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IPLP Speaker Series

Each semester the Indigenous Peoples Law and Policy (IPLP) Program hosts leading indigenous rights scholars and legal advocates as part of IPLP’s Distinguished Speaker Series. All IPLP speaker series events are free and open to the public. If you would like to attend, please RSVP to law-iplp@email.arizona.edu.

Spring 2018 Speakers

Indian Civil Rights Advocacy and Litigation

February 22, 12:15–1:15 p.m.
James E. Rogers College of Law, Room 168

IPLP graduate Gabe Galanda (’00) is Partner and Founder of Galanda Broadman, PLLC, a leading law firm specializing in complex litigation, bet-the-company business matters, and regulatory disputes for tribal governments, enterprises, and citizens. Gabe specializes in defending tribes and Indian-owned enterprises against legal attack by local, state, and federal government and private parties; advocating for tribal members in disenrollment or civil rights defense; and representing tribal plaintiffs and defendants in catastrophic personal injury lawsuits.

Human & Civil Rights Advocacy at the Water Protector Legal Collective

March 19, 12:15–1:15 p.m.
Rountree Hall, Room 204

IPLP graduate Terry Janis (’89), will discuss his work as executive director of the Water Protector Legal Collective (WPLC), the on-the-ground legal team for the ceremonial resistance camps at Standing Rock. Terry (Oglala Lakota) has worked extensively on Native American and international indigenous education and human rights issues. Working through organizations such as WPLC, University of Arizona, Indian Law Resource Center, and Northern Arizona University, Janis has consistently combined education and law to work with Indian leaders and students to advocate for indigenous rights.

Coalition Building in Federal Policy and Law Making

March 29, 12:15-1:15 PM
Rountree Hall, Room 204

IPLP graduate Akilah Kinnison (JD ’12, LLM ’13) is an Associate at Hobbs Straus Dean & Walker, a leading law firm in the practice of federal Indian law. Akilah works alongside IPLP alumni Katie Klass and Joshua Proper in the firm’s Washington, D.C. office. At the firm, Akilah’s practice areas include health care and education, cultural and environmental resource protection, tribal gaming, and international repatriation. She assists the firm with coalition building and legal advocacy around these issues. 

Beyond a Zero-Sum Federal Trust Responsibility

April 12, 12:15–1:15 p.m.
Rountree Hall, Room 204

Monte Mills is Assistant Professor and Co-Director of the Margery Hunter Brown Indian Law Clinic at the Alexander Blewett III School of Law at the University of Montana. Monte will discuss his recent article on the federal government’s trust responsibility in the context of tribal energy development and how lessons from that policy arena could reshape the intersection of natural resource development and indigenous cultural preservation.

Prior Spring 2018 Speakers

Food Sovereignty and International Political Economy

January 10, 12:15-1:15 PM
James E. Rogers College of Law, Room 164

Join the Indigenous Peoples Law and Policy (IPLP) Program for a presentation by Michael Fakhri, Associate Professor of Law and Co-Director of the Food Resiliency Project at the University of Oregon, School of Law. Professor Fakhri will discuss how the food sovereignty movement has been a powerful force that, over the past several decades, has changed international trade institutions, property rights, and human rights law.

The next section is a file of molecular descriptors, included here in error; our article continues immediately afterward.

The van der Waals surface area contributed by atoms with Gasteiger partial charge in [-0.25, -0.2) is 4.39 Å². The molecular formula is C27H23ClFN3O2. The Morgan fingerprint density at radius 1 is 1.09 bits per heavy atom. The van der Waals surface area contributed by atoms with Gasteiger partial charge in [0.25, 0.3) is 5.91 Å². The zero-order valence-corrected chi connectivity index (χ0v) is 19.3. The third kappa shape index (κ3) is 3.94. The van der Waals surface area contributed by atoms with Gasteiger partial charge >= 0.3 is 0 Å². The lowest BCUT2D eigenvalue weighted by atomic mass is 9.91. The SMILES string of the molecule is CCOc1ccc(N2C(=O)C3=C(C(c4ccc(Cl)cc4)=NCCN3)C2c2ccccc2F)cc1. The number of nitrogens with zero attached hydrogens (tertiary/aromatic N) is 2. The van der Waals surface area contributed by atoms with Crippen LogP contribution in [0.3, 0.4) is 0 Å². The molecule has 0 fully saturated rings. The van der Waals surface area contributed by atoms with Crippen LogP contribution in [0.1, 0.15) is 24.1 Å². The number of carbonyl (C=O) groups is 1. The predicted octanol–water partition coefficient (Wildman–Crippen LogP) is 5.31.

Doing Business in Indian Country: Challenges and Opportunities in Tribal Business Law

January 19, 12:15–1:15 PM
James E. Rogers College of Law, Room 164
 
Join the Indigenous Governance Program, Native Nations Institute, and Indigenous Peoples Law and Policy (IPLP) Program for our Distinguished Speaker Series to learn from renowned federal Indian law scholar Matthew Fletcher. Professor Matthew Fletcher is Professor of Law & Director of the Indigenous Law & Policy Center at the Michigan State University College of Law. Professor Fletcher will discuss the legal framework for doing business within tribal communities and the opportunities and challenges it presents.

Common Struggles: Indigenous Rights around the World

January 24, 12:30–1:30 PM
James E. Rogers College of Law, Room 164

Join the Indigenous Governance Program, Native Nations Institute, and Indigenous Peoples Law and Policy (IPLP) Program for our Distinguished Speaker Series to learn from renowned Indigenous rights scholar Rebecca Tsosie. Professor Tsosie will compare and contrast common legal and policy issues in Indigenous human rights that cross international jurisdictions and explore issues where divergences exist.

IPLP Law School Preview Day

February 13, 12:15–1:45 p.m.
James E. Rogers College of Law, Room 168

Join the Indigenous Peoples Law and Policy (IPLP) Program and Native American Law Students Association (NALSA) for a law school preview day. Don’t miss this opportunity to learn how to prepare for law school and about the need for legal advocates who can protect the rights of Indigenous communities. Law school staff will also be available to answer questions about the law school application process.

Fall 2017 Speakers

Realizing Indigenous Rights

October 17, 2017, 12-1PM
Faculty Lounge (room 237)

Join the Indigenous Peoples Law and Policy (IPLP) Program for a conversation by faculty from the University of Waikato, Te Piringa School of Law on the indigenous rights regime in New Zealand.

Promoting Tribal Sovereignty at the Navajo Nation Department of Justice

November 13, 12-1PM
James E. Rogers College of Law, Faculty Lounge (room 237)

Join the Indigenous Peoples Law and Policy (IPLP) Program to meet, learn from, and network with some of IPLP’s most distinguished and professionally accomplished alumni.